We will declare your glory among the nations
We will proclaim your greatness in every land
Until the trumpet sounds and all the earth resounds
With the praises of the Lamb!
We will declare your glory among the nations
We will proclaim your mercy from shore to shore
‘Til every knee shall bow and every tongue confess
That Jesus Christ is Lord
Jesus Christ is Lord

We Will Declare Your Glory” by Rob Smith

I’m thankful to God for this opportunity to make this album with Rob Smith, Kim Patterson, Jack Batchen, Matt Williams, Jacob Oh, Jotham Booker, Luke Padgett and the many, many others near and far who have contributed their time and treasures. And I’m excited that you’ll all get to hear it in just a week’s time!

Until 22 November, you can pre-order Among the Nations on Bandcamp for $7 or more and download 2 songs now – with all proceeds going towards the College’s 100-for-100 Scholarship Fund.

Soli Deo Gloria – may His glory fill the earth!

Reflections on the modern hymn In Christ Alone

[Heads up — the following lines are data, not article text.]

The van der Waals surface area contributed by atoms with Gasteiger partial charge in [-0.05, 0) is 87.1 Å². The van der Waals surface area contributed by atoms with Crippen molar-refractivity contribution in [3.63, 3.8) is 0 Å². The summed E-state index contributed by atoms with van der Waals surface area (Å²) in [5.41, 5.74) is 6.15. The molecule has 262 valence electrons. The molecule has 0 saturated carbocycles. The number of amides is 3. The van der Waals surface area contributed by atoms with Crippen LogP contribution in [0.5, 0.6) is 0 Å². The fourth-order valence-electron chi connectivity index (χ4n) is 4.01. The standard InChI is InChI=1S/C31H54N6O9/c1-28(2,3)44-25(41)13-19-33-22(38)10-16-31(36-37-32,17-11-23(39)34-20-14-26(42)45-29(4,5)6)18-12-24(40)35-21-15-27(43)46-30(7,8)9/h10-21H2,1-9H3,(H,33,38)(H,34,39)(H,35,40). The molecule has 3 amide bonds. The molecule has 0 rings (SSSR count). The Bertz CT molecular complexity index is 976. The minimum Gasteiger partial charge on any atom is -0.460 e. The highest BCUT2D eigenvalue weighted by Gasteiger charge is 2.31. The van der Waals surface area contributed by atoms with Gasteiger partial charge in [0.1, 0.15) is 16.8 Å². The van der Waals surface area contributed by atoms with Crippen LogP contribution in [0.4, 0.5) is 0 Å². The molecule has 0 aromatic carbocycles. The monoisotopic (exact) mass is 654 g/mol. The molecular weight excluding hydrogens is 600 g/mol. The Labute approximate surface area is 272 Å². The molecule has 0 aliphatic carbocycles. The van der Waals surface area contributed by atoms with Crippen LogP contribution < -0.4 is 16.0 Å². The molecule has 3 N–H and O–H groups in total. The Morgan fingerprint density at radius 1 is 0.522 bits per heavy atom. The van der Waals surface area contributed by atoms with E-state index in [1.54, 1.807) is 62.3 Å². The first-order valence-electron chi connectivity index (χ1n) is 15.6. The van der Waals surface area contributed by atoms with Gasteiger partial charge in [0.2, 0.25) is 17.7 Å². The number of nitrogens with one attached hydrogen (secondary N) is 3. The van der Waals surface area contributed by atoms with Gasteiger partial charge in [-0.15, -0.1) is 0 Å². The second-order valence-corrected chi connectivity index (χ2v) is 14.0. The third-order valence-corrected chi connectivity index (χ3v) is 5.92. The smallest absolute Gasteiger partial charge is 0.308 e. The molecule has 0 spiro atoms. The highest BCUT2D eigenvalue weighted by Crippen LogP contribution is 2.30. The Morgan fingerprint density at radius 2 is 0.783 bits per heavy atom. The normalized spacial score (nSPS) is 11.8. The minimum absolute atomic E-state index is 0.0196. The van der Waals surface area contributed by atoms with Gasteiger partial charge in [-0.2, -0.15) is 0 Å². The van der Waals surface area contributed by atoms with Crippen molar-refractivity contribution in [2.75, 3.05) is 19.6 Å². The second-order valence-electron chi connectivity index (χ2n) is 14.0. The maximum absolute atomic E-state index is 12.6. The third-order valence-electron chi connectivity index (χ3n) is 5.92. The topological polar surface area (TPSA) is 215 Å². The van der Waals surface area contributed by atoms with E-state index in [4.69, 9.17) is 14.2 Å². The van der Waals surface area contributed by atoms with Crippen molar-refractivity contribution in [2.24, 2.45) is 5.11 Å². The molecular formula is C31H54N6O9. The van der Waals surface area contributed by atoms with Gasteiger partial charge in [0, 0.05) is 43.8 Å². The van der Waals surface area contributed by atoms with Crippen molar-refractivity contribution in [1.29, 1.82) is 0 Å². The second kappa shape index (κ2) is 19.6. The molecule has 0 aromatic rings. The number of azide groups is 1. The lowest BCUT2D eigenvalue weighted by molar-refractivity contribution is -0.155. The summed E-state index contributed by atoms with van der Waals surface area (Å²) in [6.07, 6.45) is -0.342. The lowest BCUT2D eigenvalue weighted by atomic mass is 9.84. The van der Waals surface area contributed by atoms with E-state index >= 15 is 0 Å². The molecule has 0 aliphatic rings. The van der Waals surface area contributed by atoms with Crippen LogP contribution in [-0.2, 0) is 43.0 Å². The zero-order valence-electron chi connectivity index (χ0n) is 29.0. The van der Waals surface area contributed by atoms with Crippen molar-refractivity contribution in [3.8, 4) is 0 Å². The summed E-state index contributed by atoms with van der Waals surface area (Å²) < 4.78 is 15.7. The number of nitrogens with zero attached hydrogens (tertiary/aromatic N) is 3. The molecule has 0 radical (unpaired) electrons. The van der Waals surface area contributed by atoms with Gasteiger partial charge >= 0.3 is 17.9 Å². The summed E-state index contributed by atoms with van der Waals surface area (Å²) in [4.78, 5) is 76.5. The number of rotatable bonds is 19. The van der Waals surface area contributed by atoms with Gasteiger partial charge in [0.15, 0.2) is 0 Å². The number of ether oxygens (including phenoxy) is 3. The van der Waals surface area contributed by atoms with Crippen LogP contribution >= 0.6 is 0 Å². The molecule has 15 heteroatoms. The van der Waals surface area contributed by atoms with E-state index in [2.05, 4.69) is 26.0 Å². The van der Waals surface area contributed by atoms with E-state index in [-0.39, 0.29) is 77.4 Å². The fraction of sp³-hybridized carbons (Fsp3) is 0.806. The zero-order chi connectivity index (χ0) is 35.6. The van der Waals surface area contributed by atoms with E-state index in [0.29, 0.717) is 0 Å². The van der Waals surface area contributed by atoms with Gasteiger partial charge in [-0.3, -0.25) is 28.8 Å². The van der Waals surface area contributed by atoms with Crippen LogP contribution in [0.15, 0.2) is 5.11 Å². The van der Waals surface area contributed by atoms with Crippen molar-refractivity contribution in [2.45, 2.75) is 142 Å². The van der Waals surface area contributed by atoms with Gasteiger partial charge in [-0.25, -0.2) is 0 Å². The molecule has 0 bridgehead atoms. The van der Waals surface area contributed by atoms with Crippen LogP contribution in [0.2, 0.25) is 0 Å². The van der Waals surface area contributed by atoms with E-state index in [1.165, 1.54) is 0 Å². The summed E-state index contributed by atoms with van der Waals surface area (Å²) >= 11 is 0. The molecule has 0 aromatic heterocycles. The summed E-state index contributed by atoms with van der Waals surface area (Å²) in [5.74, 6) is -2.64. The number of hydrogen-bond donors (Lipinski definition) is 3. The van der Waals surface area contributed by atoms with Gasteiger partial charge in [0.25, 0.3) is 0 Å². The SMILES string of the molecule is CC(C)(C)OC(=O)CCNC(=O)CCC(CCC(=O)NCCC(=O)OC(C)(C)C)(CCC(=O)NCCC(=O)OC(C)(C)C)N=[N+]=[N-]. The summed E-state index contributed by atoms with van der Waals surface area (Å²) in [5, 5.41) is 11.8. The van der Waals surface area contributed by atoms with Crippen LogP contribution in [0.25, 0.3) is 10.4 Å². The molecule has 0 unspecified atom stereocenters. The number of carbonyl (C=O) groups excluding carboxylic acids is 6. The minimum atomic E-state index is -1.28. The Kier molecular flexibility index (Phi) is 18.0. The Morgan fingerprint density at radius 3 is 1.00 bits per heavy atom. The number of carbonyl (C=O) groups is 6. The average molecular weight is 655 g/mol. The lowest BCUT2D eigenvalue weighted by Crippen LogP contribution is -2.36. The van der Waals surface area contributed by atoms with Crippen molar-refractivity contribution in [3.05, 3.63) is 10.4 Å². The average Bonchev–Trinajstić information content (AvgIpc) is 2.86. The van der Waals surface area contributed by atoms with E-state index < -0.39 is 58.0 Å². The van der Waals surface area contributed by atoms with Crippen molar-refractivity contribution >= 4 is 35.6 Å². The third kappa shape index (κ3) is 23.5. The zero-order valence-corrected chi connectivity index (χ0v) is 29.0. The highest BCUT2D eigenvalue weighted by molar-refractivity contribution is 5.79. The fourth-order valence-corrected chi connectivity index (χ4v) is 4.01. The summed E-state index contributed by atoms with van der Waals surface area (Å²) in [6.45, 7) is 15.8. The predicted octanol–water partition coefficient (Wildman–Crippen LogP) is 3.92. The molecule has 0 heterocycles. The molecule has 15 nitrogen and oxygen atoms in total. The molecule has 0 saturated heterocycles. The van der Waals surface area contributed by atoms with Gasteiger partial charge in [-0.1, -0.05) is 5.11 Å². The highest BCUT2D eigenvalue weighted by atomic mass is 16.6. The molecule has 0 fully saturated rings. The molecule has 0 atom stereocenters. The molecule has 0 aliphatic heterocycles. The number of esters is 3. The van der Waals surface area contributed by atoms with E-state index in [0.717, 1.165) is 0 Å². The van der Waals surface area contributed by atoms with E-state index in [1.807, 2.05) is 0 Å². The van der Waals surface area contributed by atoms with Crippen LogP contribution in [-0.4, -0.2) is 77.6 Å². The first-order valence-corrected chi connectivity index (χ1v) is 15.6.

(This article was first published in the NZ Baptist Magazine website: http://www.baptistmag.org.nz/discipleship/in-christ-alone/).


When was the last time you remember singing about God’s wrath? If the modern hymn “In Christ Alone” is in your playlist, then it was probably more recently that you realised.

“In Christ Alone” was the first hymn that writers Stuart Townsend and Keith Getty produced together, and to this day, it remains their most well known. Since its release in 2001, “In Christ Alone” has been referred to as “surely the worship song of the century so far.” The song has been covered by scores of artists including Owl City, David Archuleta, and Natalie Grant, and has been translated into several different languages.

 

The hymn takes a linear approach in unfolding the gospel narrative (the life, death, and resurrection of Christ). The first verse introduces Christ as solid ground, a cornerstone that we can find safety and refuge in. In the same way that stonemasons in biblical times relied on the precise placement of a cornerstone to set the foundation for every other stone, Christ promises to be “a cornerstone chosen and precious” (1 Peter 2:6) that we can rest every triumph and tragedy upon.